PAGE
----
"He had something in him; he could take it all to another level,'' Calipari of Noel. "He had that will to win. I've had players like that in Derrick Rose and Brandon Knight. They can grab stuff from within that normal guys can't do. They make plays out of nothing to win a game. They're not afraid.''

He's hoping to see the same from two newcomers, big men Julius Randle and Dakari Johnson, and continued development from Willie Cauley-Stein.

Can Cauley-Stein find consistency and perform at a high level, such as when he had four blocks against Florida on the final day of the SEC season or scored 20 against Vanderbilt? Will Calipari play the 7-foot sophomore with the enforcing Randle or Johnson? Where does freshman Marcus Lee fit in? How will Calipari use Alex Poythress and Kyle Wiltjer this time around?

The backcourt will actually be less confusing, with twins Aaron Harrison and Andrew Harrison and James Young anchoring the positions and getting most of the touches. But the frontcourt, from the 3 to the 5, will offer Calipari more options than he's had since he's been at Kentucky.

"We're going to be much stronger physically at all positions,'' said Calipari, who is still in the running for 6-foot-7 small forward Andrew Wiggins, the No. 1 player in the 2013 class. "Our post presence will be there with Dakari Johnson and Marcus Lee. He's a lot like Nerlens in terms of blocking shots and going after balls. He's bouncy with great energy, but he's not as big. Willie is coming back with one thought in mind: He wants to do something on the basketball court and in the tournament. He's got something to prove to himself. He's got a great frame of mind. He understands he's got to do it and do something different.''

Calipari said he's thinking about going with two taller players at the 3 and 4: Cauley-Stein and the 6-10 Johnson. The coach said he also has the option of putting Randle at the 3 and Cauley-Stein at the 4. Poythress will need to be a leader and a strong man. Wiltjer has to pick his spots and take advantage of the mismatches he can provide.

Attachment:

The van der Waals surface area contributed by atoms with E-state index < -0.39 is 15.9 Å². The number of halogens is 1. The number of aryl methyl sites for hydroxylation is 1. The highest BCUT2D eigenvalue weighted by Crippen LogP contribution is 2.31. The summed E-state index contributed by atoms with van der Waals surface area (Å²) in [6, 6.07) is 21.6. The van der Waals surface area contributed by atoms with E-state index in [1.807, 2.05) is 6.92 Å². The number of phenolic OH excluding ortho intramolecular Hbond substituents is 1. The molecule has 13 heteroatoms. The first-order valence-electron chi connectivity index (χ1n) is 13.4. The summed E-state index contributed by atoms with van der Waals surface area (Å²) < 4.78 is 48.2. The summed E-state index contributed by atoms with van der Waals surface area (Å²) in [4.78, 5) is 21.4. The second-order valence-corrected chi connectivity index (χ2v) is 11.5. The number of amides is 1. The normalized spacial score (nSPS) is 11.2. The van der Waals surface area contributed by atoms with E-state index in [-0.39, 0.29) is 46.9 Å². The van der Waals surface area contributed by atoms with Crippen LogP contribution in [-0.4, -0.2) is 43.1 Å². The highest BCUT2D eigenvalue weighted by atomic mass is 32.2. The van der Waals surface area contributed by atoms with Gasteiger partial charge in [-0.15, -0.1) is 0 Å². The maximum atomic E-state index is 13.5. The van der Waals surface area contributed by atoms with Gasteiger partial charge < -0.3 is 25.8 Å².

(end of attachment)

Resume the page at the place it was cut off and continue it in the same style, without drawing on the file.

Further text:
"There will be a lot of teams ahead of us, but we'll be deeper and the bench will be a great friend of mine,'' said Calipari, who with such a loaded squad will be able to hold playing time over players' heads throughout the season. "I'll be able to play like we played at Memphis. We'll be pressing and getting after people because we have more people. We're going to have competition.''

Noel Update: The former Kentucky big man is rehabbing from a season-ending ACL injury that occurred on Feb. 12 at Florida. Noel is working out with the team of specialists from the office of famed orthopedic surgeon Dr. James Andrews in Birmingham, Ala. Calipari said Kentucky wanted Noel to be treated by one of the nation's best, not out of disrespect to the doctors in Lexington, but because he said they didn't want NBA officials questioning whether his surgery went well and whether he was ready to compete for the No. 1 pick in June.

"There is a trust level when the NBA talks to Dr. Andrews,'' Calipari said. "Jon Hood had his surgery here [in Kentucky] and it all went well. But we didn't want the NBA to have any questions. He's going to be fine. He's ahead of schedule. When you have a season-ending injury, you want the NBA teams to feel that he's as good as new.''

Noel, who could become UK's third No. 1 overall pick in the Calipari era, was a game-changer for Kentucky as a freshman. He blocked 12 shots in a critical road win at Ole Miss down the stretch. Four days later, Noel had 19 points and 14 rebounds in a key avenging road win at Texas A&M. If Noel hadn't gotten hurt at Florida, the Wildcats would have almost certainly earned a bid to the NCAA tournament.

Kentucky and Notre Dame are the two most intriguing teams heading into the weekend for two completely different reasons.